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Publication numberUS5119572 A
Publication typeGrant
Application numberUS 07/525,911
Publication dateJun 9, 1992
Filing dateMay 21, 1990
Priority dateMay 21, 1990
Fee statusLapsed
Publication number07525911, 525911, US 5119572 A, US 5119572A, US-A-5119572, US5119572 A, US5119572A
InventorsJewel P. Graham
Original AssigneeGraham Jewel P
Export CitationBiBTeX, EndNote, RefMan
External Links: USPTO, USPTO Assignment, Espacenet
Adjustable crafter's stand
US 5119572 A
A metal stand for supporting fabric materials being used in arts and crafts projects. The stand is adjustable with full 360 degree rotation of the top portion, a tilt angle of 180 degrees, and a vertical height adjustment. The stand has a flat base which supports the middle portion having the adjustment mechanisms which in turn supports the top portion having ledges for supporting an embroidery hoop. The top portion is interchangeable with others to accommodate different sized hoops. The stand was designed so that when the user is seated, the project on the hoop rests on the stand directly in front of the user. the adjustments for height, tilt, and rotation are manually set, and the mechanisms are simple and re-adjust easily.
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What I claim is:
1. An adjustable embroidery stand comprising:
(a) a top portion having at least one interchangeable head having a circular rim and ledges projecting perpendicularly from said rim, for supporting an embroidery hoop with fabric material thereon, said at least one interchangeable head being interchangeable with a plurality of interchangeable heads of varying sizes to accommodate a respective size of hoop;
(b) a middle portion supporting said top portion including first adjusting means for selectively rotating said top portion clockwise or counter clockwise, and second adjusting means for selectively angling said top portion, and third adjusting means for raising or lowering said top portion;
(c) a bottom portion supporting said middle portion including a flat base and a tubular member connected to and extending vertically from said base.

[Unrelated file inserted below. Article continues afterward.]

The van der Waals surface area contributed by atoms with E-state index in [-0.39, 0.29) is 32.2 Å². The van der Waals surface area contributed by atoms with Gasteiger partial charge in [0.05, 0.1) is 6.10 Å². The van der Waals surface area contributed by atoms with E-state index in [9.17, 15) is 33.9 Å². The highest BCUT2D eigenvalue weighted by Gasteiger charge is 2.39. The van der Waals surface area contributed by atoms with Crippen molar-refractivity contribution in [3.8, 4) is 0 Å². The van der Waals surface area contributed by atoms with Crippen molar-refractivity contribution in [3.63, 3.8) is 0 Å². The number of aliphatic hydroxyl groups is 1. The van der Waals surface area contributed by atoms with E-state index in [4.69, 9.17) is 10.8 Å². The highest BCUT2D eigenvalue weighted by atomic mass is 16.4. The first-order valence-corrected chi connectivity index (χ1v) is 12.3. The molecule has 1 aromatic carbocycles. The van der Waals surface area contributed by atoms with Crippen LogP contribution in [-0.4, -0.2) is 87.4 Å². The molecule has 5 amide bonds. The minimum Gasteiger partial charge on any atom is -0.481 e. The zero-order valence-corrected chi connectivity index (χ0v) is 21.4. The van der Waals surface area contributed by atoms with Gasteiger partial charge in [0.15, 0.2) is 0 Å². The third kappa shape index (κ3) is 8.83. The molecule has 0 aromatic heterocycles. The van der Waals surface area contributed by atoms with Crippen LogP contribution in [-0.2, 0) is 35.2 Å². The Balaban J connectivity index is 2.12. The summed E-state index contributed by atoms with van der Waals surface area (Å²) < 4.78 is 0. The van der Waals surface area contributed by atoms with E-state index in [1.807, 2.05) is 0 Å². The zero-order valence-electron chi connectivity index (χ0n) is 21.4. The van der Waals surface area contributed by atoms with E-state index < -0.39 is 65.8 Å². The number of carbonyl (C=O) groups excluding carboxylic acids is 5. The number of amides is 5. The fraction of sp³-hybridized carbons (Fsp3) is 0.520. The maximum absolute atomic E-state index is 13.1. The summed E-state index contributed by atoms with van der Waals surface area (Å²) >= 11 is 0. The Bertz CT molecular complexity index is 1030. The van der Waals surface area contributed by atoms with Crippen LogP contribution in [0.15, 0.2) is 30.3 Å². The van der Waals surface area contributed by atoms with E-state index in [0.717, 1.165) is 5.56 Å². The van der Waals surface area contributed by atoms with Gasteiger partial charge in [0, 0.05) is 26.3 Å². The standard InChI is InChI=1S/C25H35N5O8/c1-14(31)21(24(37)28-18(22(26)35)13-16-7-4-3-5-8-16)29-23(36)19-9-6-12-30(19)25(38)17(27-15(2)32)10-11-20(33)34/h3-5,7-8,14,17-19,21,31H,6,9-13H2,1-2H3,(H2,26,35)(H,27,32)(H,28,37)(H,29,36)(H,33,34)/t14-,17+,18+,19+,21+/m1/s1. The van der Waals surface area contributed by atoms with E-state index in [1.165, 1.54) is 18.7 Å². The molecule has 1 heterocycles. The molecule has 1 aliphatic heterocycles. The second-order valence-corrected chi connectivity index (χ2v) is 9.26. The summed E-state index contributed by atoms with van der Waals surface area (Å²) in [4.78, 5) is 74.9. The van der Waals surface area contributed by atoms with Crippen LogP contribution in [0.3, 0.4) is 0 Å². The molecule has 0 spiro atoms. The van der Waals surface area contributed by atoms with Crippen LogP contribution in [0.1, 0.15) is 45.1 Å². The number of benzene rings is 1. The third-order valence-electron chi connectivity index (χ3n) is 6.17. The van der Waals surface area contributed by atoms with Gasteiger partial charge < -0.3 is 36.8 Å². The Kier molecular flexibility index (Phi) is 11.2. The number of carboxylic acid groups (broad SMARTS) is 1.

This invention relates to adjustable stands, and more particularly adjustable stands for supporting fabric material, in a hoop, for arts and crafts projects.


The arts and crafts field needs devices to support material being used. These projects require long hours of sitting and the material has to be kept stretched tight. Most of these materials are placed in a hoop or frame to accomplish the project. Problems with these projects include: space needed for support devices such as quilting frames; support devices to hold project material to allow users' hands to be free; long hours of work on these projects need comfortable work areas; and this field needs support devices that are durable and easy to use. These problems have been addressed by some adjustable support devices with elaborately designed stands. However, these have many parts, are complicated to the user, and expensive for the average user. Support devices in this field will always be a matter of choice for the user to decide which is best for their own project. Solving the problems of space, adjustments for comfort, and durability for the most part, the simple, easy to use adjustable stand is sought.


The market of adjustable stands for arts and crafts fabric material projects is in the process of developing. The market for a long time relied on methods and frames used long ago. While these still worked for certain projects, new ones have evolved which need different means to accomplish these new projects. Some of the adjustable stands address the problems the users has today, however many are essentially of very complicated construction and others are wooden stands and not durable in service.

An object of this invention is to provide a device that is durable and sturdy, which addressed the problems encountered in fabric material arts and crafts projects of space, adjusts for comfort of user, and allows freedom to the hands of the user.

A further object of this invention is to provide an adjustable stand that supports heavy weighted fabrics as easily as the light weighted fabrics with sufficient balance so the stand will not be top heavy and tip over easily.

The concept of an adjustable stand is not new, the design and construction which accomplishes these goals is very simple and efficient for its intended purpose. The simplicity of this invention will be more fully understood by reference to the drawings and description included herewith.


In the drawings designated parts are referenced with corresponding characters, in the specification, throughout the view.

FIG. 1 is an enlarged side view of the tilting portion assembly in relation to other portions of the invention with directional movement in this portion.

FIG. 2 is an enlarged frontal view of the assembled tilting portion of the invention.

FIG. 3 is a fully assembled side view of the invention showing directional movement of the top portion thereof.


Referring to the figures, an adjustable metal stand for supporting fabric materials of arts and crafts projects placed in a wooden hoop, is shown in FIG. 3. A top portion of this device is called the Head, 11. The Head has three brace members 14, with a small ledge 10 at the top end of each extending perpendicularly outward to a circular rim 15. The Head rotates in a circular motion clockwise or counter clockwise as shown by arrows in FIG. 3. The Head 11 fits into the top of a a middle portion consisting of a tilt mechanism 9, and is held in place by a thumb screw lock 8.